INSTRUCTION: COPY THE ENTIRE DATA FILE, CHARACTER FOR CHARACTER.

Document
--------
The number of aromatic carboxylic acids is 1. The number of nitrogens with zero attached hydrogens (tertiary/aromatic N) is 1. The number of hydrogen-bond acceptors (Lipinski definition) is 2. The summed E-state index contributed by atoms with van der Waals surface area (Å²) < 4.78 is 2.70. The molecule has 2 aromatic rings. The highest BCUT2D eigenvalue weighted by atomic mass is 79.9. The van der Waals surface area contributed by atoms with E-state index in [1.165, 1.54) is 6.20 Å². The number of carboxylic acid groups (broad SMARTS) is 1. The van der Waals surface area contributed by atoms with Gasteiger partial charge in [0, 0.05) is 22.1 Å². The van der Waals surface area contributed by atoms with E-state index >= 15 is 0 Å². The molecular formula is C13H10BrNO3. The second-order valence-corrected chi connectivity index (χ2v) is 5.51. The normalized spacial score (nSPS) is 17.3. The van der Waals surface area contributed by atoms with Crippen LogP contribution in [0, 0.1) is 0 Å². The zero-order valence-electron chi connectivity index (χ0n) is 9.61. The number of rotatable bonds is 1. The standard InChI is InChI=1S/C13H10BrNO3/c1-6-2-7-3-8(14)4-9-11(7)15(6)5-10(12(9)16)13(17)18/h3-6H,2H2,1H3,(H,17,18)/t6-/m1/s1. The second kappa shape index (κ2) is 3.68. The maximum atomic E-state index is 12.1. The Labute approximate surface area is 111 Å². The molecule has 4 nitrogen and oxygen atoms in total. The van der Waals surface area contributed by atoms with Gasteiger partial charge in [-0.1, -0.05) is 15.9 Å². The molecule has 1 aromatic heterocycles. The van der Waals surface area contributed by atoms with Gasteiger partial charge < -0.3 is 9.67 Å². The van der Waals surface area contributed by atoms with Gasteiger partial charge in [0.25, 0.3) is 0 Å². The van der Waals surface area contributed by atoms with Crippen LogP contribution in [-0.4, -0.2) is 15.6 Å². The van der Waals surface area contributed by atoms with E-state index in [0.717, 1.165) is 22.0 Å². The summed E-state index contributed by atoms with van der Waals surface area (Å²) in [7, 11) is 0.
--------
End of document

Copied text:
The number of aromatic carboxylic acids is 1. The number of nitrogens with zero attached hydrogens (tertiary/aromatic N) is 1. The number of hydrogen-bond acceptors (Lipinski definition) is 2. The summed E-state index contributed by atoms with van der Waals surface area (Å²) < 4.78 is 2.70. The molecule has 2 aromatic rings. The highest BCUT2D eigenvalue weighted by atomic mass is 79.9. The van der Waals surface area contributed by atoms with E-state index in [1.165, 1.54) is 6.20 Å². The number of carboxylic acid groups (broad SMARTS) is 1. The van der Waals surface area contributed by atoms with Gasteiger partial charge in [0, 0.05) is 22.1 Å². The van der Waals surface area contributed by atoms with E-state index >= 15 is 0 Å². The molecular formula is C13H10BrNO3. The second-order valence-corrected chi connectivity index (χ2v) is 5.51. The normalized spacial score (nSPS) is 17.3. The van der Waals surface area contributed by atoms with Crippen LogP contribution in [0, 0.1) is 0 Å². The zero-order valence-electron chi connectivity index (χ0n) is 9.61. The number of rotatable bonds is 1. The standard InChI is InChI=1S/C13H10BrNO3/c1-6-2-7-3-8(14)4-9-11(7)15(6)5-10(12(9)16)13(17)18/h3-6H,2H2,1H3,(H,17,18)/t6-/m1/s1. The second kappa shape index (κ2) is 3.68. The maximum atomic E-state index is 12.1. The Labute approximate surface area is 111 Å². The molecule has 4 nitrogen and oxygen atoms in total. The van der Waals surface area contributed by atoms with Gasteiger partial charge in [-0.1, -0.05) is 15.9 Å². The molecule has 1 aromatic heterocycles. The van der Waals surface area contributed by atoms with Gasteiger partial charge < -0.3 is 9.67 Å². The van der Waals surface area contributed by atoms with Gasteiger partial charge in [0.25, 0.3) is 0 Å². The van der Waals surface area contributed by atoms with Crippen LogP contribution in [-0.4, -0.2) is 15.6 Å². The van der Waals surface area contributed by atoms with E-state index in [0.717, 1.165) is 22.0 Å². The summed E-state index contributed by atoms with van der Waals surface area (Å²) in [7, 11) is 0.